Most governing documents regulate the minimum length of time a residence may be rented; this is usually no less than 30 days. Yet, with the advent of Airbnb and similar sites, owners have discovered a new income stream through short term rental of their homes, often at the expense of the entire community.
Disclaimer: Get Legal Council. If your community is considering permitting or prohibiting short-term rentals, you must consult with the association’s legal counsel before taking any action. The governing documents of each community vary. Association’s legal counsel must advise the Board how to proceed. Do not try to do this alone.
To Permit or Not to Permit Short Term Rentals
For some communities, HOA short-term rentals are OK. The owners want to use their dormant property for short term rental and income, the governing documents permit short-term rentals, and the community is in agreement.
For other communities, short-term rentals mean noisy parties, damage to common area, and a general unease of having strangers in your community.
Permits and Taxes: Contact the local government agency in your area that regulates or collects taxes on short-term rentals. Municipalities absolutely want payment of the transient occupancy tax, but not all municipalities currently require homeowners to acquire any sort of “permit” to run a short-term rental. This may be changing as more homeowner complaints flood City offices.
Allowing HOA Short Term Rentals
If your governing documents permit short-term rentals, and your community wants short-term rentals, my suggestion is that that the Board, with the assistance of community input, establish a Short-Term Rental Policy, that includes the following, and whatever else serves the needs of your community. This document must go to legal counsel for review.
Owner provides the following information to management or Board representative:
- Lease details: start and end dates.
- Contact Information: Name and Phone of person renting unit.
- Fee: A reasonable fee may be established by the Board to cover additional costs incurred by rental properties (make it realistic)
Know Before You Rent:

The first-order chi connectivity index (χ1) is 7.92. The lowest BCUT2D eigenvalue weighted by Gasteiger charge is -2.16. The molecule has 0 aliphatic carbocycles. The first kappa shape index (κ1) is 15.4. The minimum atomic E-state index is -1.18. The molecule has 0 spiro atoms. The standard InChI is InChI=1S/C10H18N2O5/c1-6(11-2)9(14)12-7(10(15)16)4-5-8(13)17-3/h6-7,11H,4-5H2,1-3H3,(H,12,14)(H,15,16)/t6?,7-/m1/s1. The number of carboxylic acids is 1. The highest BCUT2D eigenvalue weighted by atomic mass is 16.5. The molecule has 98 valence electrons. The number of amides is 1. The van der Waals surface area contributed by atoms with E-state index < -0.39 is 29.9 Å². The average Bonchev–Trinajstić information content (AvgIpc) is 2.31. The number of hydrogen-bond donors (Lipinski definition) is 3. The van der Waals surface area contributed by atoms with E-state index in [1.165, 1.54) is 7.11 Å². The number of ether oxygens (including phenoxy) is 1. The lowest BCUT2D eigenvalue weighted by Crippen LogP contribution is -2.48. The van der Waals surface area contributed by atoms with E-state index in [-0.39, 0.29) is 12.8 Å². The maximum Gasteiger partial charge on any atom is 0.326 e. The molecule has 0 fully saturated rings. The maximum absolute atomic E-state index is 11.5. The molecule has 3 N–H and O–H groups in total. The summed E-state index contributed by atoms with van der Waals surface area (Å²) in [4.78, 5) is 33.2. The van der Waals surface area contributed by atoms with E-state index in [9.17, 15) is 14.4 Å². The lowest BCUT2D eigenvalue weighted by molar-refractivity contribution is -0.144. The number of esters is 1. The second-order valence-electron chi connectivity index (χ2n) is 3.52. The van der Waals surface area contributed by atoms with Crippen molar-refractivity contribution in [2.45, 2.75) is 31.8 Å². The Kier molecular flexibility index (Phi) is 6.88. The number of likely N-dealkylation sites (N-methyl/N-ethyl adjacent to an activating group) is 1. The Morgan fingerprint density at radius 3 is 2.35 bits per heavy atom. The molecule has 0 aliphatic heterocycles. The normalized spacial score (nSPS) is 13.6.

- Short-Term Rental Agreement: The rental agreement shall include rules, as established by the Board/Community, i.e. noise hours, pool use, outdoor fires, alcohol in the common area, etc. Again, this is the type of information your attorney helps you determine is applicable, and legal, for your community.
- Fines: The Short-Term Rental Policy permits the board to assess significant fines against the homeowner for failure to comply with the Short-Term Rental Policy.
Notify the association’s insurance broker. The community’s insurance rates may go up, and the board may want to pass that cost on to the investor owners. Your insurance agent may suggest, or require, that the investor owners carry additional insurance.
Prohibiting Short Term Rentals
If you live in a community with governing documents that prohibit short-term rentals, and you want to enforce that policy, I suggest the board and community volunteers draft a strong policy reiterating the prohibition of short term rentals, and outline how violations will be handled.
Examples of possible rules, and fine schedule, pertaining to short-term rental violations:
- Units renting for less than (number) of days are considered in violation of (CC&R number).
- Rental for less than (_) number of days has the following fine schedule:
|Listing the home for rent|
|Second offense:||up to $100; double each offense|
|Rental of Unit|
|First offense:||up to $500 fine|
|Second offense:||up to $1000 fine|
|NOTE: Legal counsel is informed of the repeat violation; legal action may occur.|
|Third offense:||up to $2000 fine|
|Fourth offense:||up to $4000 fine|
|Violation of Other Community rules|
|Police called to residence:||up to $500 fine; may double with each violation|
|Noise:||up to $500 fine; may double with each violation|
|Trash in Common Area:||up to $250 fine; may double with each violation|
|Damage to Common Area:||up to $500 fine and cost of repairs; fine may double each violation|
Important: Make sure your community supports the board’s recommendation/decision by asking for their input before implementation a short-term rental policy.
Remember: After drafting your policy, send the policy to the association’s HOA attorney for review, and probably significant edits.
If you have implemented short-term rental policies in your community, you are invited to respond to this posting with your stories.
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In states like Florida the fines mentioned are not permitted and the limited fines that are permitted can not be used to create a lien that can be foreclosed on. Not to mention the requirement of having a fine committee to which all fines can be appealed. This makes the only recourse for these community legal action which is expensive, slow and often ineffective.
Thank you for addressing these important issues. In Utah, I find that many if not most CC&Rs do not directly address short term rental restrictions. The Utah Community Association Act, and the Utah Condo Act both require that such restrictions be included in the CC&Rs and not Bylaws or the Rules and Regulations.
Also the Utah Statutes place some limitations on the HOA’s fine ability.
Again – thanks for the informative article!
Fines are not terribly effective in states that limit the amount of the fine. A fair but firm and expeditious violations process and possible injunctive relief is more effective where the project documents authorize it. Your HOA attorney should be able to advise you on the most effective approach for your project.